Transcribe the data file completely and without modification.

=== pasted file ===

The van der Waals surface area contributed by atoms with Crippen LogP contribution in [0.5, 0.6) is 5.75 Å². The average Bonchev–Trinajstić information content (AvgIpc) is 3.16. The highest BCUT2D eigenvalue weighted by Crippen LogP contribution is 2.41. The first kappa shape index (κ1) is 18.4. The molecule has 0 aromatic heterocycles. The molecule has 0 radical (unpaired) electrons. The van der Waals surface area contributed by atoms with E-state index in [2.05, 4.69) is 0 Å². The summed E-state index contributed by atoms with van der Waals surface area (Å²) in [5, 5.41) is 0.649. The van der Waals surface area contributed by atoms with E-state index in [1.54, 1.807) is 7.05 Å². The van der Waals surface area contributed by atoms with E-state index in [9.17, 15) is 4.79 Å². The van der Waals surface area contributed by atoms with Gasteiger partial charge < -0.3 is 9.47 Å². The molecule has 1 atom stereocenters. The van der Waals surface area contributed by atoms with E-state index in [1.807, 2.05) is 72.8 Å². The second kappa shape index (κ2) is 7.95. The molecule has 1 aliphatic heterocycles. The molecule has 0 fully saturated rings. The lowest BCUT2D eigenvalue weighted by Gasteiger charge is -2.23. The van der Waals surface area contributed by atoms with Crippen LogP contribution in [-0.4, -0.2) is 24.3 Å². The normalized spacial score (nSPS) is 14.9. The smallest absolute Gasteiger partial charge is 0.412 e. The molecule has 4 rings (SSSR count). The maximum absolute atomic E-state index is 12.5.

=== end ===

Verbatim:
The van der Waals surface area contributed by atoms with Crippen LogP contribution in [0.5, 0.6) is 5.75 Å². The average Bonchev–Trinajstić information content (AvgIpc) is 3.16. The highest BCUT2D eigenvalue weighted by Crippen LogP contribution is 2.41. The first kappa shape index (κ1) is 18.4. The molecule has 0 aromatic heterocycles. The molecule has 0 radical (unpaired) electrons. The van der Waals surface area contributed by atoms with E-state index in [2.05, 4.69) is 0 Å². The summed E-state index contributed by atoms with van der Waals surface area (Å²) in [5, 5.41) is 0.649. The van der Waals surface area contributed by atoms with E-state index in [1.54, 1.807) is 7.05 Å². The van der Waals surface area contributed by atoms with E-state index in [9.17, 15) is 4.79 Å². The van der Waals surface area contributed by atoms with Gasteiger partial charge < -0.3 is 9.47 Å². The molecule has 1 atom stereocenters. The van der Waals surface area contributed by atoms with E-state index in [1.807, 2.05) is 72.8 Å². The second kappa shape index (κ2) is 7.95. The molecule has 1 aliphatic heterocycles. The molecule has 0 fully saturated rings. The lowest BCUT2D eigenvalue weighted by Gasteiger charge is -2.23. The van der Waals surface area contributed by atoms with Crippen LogP contribution in [-0.4, -0.2) is 24.3 Å². The normalized spacial score (nSPS) is 14.9. The smallest absolute Gasteiger partial charge is 0.412 e. The molecule has 4 rings (SSSR count). The maximum absolute atomic E-state index is 12.5.